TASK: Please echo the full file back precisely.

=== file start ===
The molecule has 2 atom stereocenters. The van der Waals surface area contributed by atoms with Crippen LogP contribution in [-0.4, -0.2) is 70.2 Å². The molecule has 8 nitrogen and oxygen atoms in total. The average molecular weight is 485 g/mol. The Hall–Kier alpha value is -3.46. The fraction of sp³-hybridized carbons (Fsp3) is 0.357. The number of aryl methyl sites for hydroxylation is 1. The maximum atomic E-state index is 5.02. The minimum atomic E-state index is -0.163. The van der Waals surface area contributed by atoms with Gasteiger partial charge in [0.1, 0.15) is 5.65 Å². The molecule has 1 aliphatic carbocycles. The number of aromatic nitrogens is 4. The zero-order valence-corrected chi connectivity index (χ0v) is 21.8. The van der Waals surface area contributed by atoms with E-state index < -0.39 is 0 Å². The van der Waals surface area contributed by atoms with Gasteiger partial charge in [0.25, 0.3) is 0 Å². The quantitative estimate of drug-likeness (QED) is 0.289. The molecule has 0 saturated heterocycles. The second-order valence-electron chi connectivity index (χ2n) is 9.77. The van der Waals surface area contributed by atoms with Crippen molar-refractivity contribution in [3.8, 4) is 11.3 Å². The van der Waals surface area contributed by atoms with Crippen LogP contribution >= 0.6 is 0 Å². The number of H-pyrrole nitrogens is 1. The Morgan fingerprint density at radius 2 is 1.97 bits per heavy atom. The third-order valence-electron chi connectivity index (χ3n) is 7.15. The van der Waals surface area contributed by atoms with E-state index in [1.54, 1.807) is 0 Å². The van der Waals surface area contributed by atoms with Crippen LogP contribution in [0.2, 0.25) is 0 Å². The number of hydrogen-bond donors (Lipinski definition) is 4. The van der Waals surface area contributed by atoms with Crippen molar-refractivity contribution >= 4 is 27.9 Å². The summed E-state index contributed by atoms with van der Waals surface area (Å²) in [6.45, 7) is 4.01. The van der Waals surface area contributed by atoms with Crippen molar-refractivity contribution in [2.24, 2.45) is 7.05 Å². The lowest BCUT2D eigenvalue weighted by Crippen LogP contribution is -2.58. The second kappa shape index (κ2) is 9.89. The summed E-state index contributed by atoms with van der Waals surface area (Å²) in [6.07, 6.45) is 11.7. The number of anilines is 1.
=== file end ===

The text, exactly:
The molecule has 2 atom stereocenters. The van der Waals surface area contributed by atoms with Crippen LogP contribution in [-0.4, -0.2) is 70.2 Å². The molecule has 8 nitrogen and oxygen atoms in total. The average molecular weight is 485 g/mol. The Hall–Kier alpha value is -3.46. The fraction of sp³-hybridized carbons (Fsp3) is 0.357. The number of aryl methyl sites for hydroxylation is 1. The maximum atomic E-state index is 5.02. The minimum atomic E-state index is -0.163. The van der Waals surface area contributed by atoms with Gasteiger partial charge in [0.1, 0.15) is 5.65 Å². The molecule has 1 aliphatic carbocycles. The number of aromatic nitrogens is 4. The zero-order valence-corrected chi connectivity index (χ0v) is 21.8. The van der Waals surface area contributed by atoms with E-state index < -0.39 is 0 Å². The van der Waals surface area contributed by atoms with Gasteiger partial charge in [0.25, 0.3) is 0 Å². The quantitative estimate of drug-likeness (QED) is 0.289. The molecule has 0 saturated heterocycles. The second-order valence-electron chi connectivity index (χ2n) is 9.77. The van der Waals surface area contributed by atoms with Crippen molar-refractivity contribution in [3.8, 4) is 11.3 Å². The van der Waals surface area contributed by atoms with Crippen LogP contribution >= 0.6 is 0 Å². The number of H-pyrrole nitrogens is 1. The Morgan fingerprint density at radius 2 is 1.97 bits per heavy atom. The third-order valence-electron chi connectivity index (χ3n) is 7.15. The van der Waals surface area contributed by atoms with E-state index in [1.54, 1.807) is 0 Å². The van der Waals surface area contributed by atoms with Crippen LogP contribution in [0.2, 0.25) is 0 Å². The number of hydrogen-bond donors (Lipinski definition) is 4. The van der Waals surface area contributed by atoms with Crippen molar-refractivity contribution >= 4 is 27.9 Å². The summed E-state index contributed by atoms with van der Waals surface area (Å²) in [6.45, 7) is 4.01. The van der Waals surface area contributed by atoms with Crippen molar-refractivity contribution in [2.24, 2.45) is 7.05 Å². The lowest BCUT2D eigenvalue weighted by Crippen LogP contribution is -2.58. The second kappa shape index (κ2) is 9.89. The summed E-state index contributed by atoms with van der Waals surface area (Å²) in [6.07, 6.45) is 11.7. The number of anilines is 1.